“Parents owe a lot for their children's educations,” said Heather Jarvis, an attorney specializing in student loan law and executive director of Fosterus, a nonprofit organization operating student loan repayment assistance programs. Jarvis said 3.7 million families borrowed upward of $104 billion in Parent PLUS loans used to help pay for their children’s undergraduate educations.

It’s not clear how many older borrowers have loans from their own education versus Parent PLUS loans they took out on behalf of their children. Kroll, said, in his experience, “it really seems like the vast majority of this cohort has loans because of putting their kids through school. About 90% of my borrowers in this cohort are due to loans for kids."

A further complication for older borrowers, Jarvis noted, is that they tend to have higher medical bills, complicating their efforts to repay the loans.

According to the Department of Education (opens in new tab), 2.5 million borrowers aged 62 and older owed a total of $101.4 billion in student loan debt as of the second quarter of 2022, for an average of $40,560 per borrower. Another 6.4 million borrowers aged 50 to 61 owed a total of $286.6 billion, an average debt of $44,781.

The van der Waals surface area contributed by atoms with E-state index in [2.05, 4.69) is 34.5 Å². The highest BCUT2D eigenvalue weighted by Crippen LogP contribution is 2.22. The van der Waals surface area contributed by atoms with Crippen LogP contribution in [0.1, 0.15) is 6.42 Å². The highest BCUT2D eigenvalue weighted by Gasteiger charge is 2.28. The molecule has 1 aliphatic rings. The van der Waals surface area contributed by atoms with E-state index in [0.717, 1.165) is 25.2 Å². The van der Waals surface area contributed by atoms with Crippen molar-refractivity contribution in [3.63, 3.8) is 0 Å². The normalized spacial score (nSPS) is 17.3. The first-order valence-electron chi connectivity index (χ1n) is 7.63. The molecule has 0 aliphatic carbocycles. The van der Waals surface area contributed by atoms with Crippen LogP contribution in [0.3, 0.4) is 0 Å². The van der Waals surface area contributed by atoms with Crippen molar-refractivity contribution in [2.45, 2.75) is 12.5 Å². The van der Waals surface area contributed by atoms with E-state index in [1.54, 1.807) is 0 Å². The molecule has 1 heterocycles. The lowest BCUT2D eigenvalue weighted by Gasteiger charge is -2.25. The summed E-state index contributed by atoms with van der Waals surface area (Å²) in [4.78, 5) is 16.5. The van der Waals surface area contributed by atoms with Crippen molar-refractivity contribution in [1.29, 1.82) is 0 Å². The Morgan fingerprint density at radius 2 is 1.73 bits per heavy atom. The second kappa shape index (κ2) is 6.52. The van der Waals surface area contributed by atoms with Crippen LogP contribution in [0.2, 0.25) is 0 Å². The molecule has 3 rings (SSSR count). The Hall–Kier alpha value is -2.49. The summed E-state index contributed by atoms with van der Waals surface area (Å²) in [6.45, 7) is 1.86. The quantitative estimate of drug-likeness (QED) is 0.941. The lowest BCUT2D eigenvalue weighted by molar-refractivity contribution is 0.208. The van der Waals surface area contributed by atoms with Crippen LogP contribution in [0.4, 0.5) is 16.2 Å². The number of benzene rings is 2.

Student Debt an Urgent Matter for Older Borrowers

Garrard said the debt is a pressing issue for older borrowers because, “respectfully, younger borrowers are simply not faced with the urgency of planning for retirement.”

He said the government’s pandemic-induced suspension of student debt payments has, ironically, put some older borrowers in a bind by shortening the time they have to repay their debt. “While the CARES Act (and its continued expansion) has helped many borrowers, it has also contributed to complacency among many who have simply not been paying any attention to their debt since the due date keeps getting pushed back and at no cost to the borrower,” he said.